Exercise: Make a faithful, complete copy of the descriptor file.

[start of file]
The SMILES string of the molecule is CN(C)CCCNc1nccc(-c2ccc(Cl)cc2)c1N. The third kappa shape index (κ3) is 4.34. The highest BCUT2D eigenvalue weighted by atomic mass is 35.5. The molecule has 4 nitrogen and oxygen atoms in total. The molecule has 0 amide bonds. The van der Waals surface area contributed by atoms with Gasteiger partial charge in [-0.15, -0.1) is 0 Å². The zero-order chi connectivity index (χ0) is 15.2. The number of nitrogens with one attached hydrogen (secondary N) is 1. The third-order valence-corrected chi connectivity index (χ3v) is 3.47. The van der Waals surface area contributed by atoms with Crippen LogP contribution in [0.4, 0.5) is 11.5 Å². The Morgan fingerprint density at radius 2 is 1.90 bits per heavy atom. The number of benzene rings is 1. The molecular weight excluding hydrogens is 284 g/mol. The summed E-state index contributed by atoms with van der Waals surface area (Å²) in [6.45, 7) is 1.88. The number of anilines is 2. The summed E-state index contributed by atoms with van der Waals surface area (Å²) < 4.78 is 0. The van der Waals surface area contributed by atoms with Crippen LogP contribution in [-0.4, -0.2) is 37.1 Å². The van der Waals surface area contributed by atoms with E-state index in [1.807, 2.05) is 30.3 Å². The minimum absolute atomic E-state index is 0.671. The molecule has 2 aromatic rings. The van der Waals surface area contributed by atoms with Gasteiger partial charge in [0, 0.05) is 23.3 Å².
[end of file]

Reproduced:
The SMILES string of the molecule is CN(C)CCCNc1nccc(-c2ccc(Cl)cc2)c1N. The third kappa shape index (κ3) is 4.34. The highest BCUT2D eigenvalue weighted by atomic mass is 35.5. The molecule has 4 nitrogen and oxygen atoms in total. The molecule has 0 amide bonds. The van der Waals surface area contributed by atoms with Gasteiger partial charge in [-0.15, -0.1) is 0 Å². The zero-order chi connectivity index (χ0) is 15.2. The number of nitrogens with one attached hydrogen (secondary N) is 1. The third-order valence-corrected chi connectivity index (χ3v) is 3.47. The van der Waals surface area contributed by atoms with Crippen LogP contribution in [0.4, 0.5) is 11.5 Å². The Morgan fingerprint density at radius 2 is 1.90 bits per heavy atom. The number of benzene rings is 1. The molecular weight excluding hydrogens is 284 g/mol. The summed E-state index contributed by atoms with van der Waals surface area (Å²) in [6.45, 7) is 1.88. The number of anilines is 2. The summed E-state index contributed by atoms with van der Waals surface area (Å²) < 4.78 is 0. The van der Waals surface area contributed by atoms with Crippen LogP contribution in [-0.4, -0.2) is 37.1 Å². The van der Waals surface area contributed by atoms with E-state index in [1.807, 2.05) is 30.3 Å². The minimum absolute atomic E-state index is 0.671. The molecule has 2 aromatic rings. The van der Waals surface area contributed by atoms with Gasteiger partial charge in [0, 0.05) is 23.3 Å².